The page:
Naming an Opening Day Starter?

With staff aces Brandon Webb and Dan Haren still on Interstate 10 making their way to Tucson, Arizona Diamondbacks manager AJ Hinch held his first press conference of the spring. During his remarks he described his philosophy going into his first camp and answered the never ending questions of his comfort level in the manager’s job.

Most of these press conferences are high on the fluff scale and you could fill out your baseball cliché Bingo cards as managers bring about such oldies and goldies as “it’s a long season” or “we’ll take it one game at a time”.

Sometimes though the manager issues a statement that will make you stop and take notice. During today’s opening remarks Hinch decided to name his Opening Day starter. For the past four years that honor has gone to Brandon Webb.

In 2009, that Opening Day start for Webb was both his first game of the season and unfortunately it was also his last. He lasted just four innings and set the stage for what would become a very long season in the Arizona desert.

Webb attempted to come back from injury several times last year before finally succumbing to season ending surgery on his throwing shoulder. His post operative rehabilitation has kept fans, coaches, and media at the edge of their seats wondering whether Webb could regain his dominating status.

For the past several weeks we have heard glowing reports from both Webb and the Diamondbacks of how well re-hab is going and that Webb will be ready when the season starts. So when Hinch announced Dan Haren would be the Opening Day starter it turned a few heads.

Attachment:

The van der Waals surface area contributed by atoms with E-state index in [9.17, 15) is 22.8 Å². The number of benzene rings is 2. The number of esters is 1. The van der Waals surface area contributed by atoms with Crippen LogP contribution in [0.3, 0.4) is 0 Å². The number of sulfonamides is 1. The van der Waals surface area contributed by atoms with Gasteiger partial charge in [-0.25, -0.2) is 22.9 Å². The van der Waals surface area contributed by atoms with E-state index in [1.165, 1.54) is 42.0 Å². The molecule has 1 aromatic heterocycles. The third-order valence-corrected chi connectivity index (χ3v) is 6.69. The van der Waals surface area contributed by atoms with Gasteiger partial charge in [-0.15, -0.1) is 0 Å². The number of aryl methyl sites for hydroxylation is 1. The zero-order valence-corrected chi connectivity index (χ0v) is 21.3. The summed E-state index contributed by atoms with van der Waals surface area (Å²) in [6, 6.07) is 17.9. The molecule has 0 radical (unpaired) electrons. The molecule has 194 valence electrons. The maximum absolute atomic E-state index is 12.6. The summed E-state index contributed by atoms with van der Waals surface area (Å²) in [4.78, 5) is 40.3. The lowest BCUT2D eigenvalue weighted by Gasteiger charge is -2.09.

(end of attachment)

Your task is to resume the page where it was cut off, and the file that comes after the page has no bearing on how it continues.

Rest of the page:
The Opening Day start is more pomp and circumstance than anything. It is usually awarded as much on history as it is on confidence and abilities. Once Opening Day is over, the starters of that game rarely match up with the number one starters of other clubs through the season.

Over 162 game schedule with staggered days off, it is often difficult to ascertain who the number one, two, or three starters even are. But for many pitchers getting the Opening Day start signals the confidence the front office and coaching staff have in their abilities.

Listening to Hinch describe the decision his comments talked of how Haren earned the right to be the starter based upon his 2009 season and this was a reward for carrying the team when Webb was out with an injury.

Hinch went on to explain part of his reasoning behind the decision was to give Webb additional time to prepare for the season and to take pressure off in case there is a set-back in Webb’s recovery. For Diamondbacks fans it was a comment that reminded us how quickly our hopes and dreams could be dashed if Webb does not return to form.

The Diamondbacks are considering having Edwin Jackson take the ball for game two slotting Webb into the third spot in the rotation. This would give him additional time off for recovery given the Diamondbacks schedule during April.

For some pitchers being removed from consideration as Opening Day starter and being pushed to the third game might be viewed as a demotion. This is especially concerning in Webb’s case since his current relationship with the Diamondbacks seems strained at best.

Webb is entering the last year of his current contract and seems set on testing the free agent market after the 2010 season. If that happens it seems highly unlikely that Arizona would be able to afford the pitcher. Given the fact that the team pulled an extension during the 2008 season due to concerns over Webb’s shoulder it sounds unlikely that Webb is willing to give the team a hometown discount.

So as Spring Training begins, this back story could find itself being played out again and again during the year and if Hinch and Webb are not careful it could become a distraction. But then what would Spring Training be without a little drama whether it be real or perceived?

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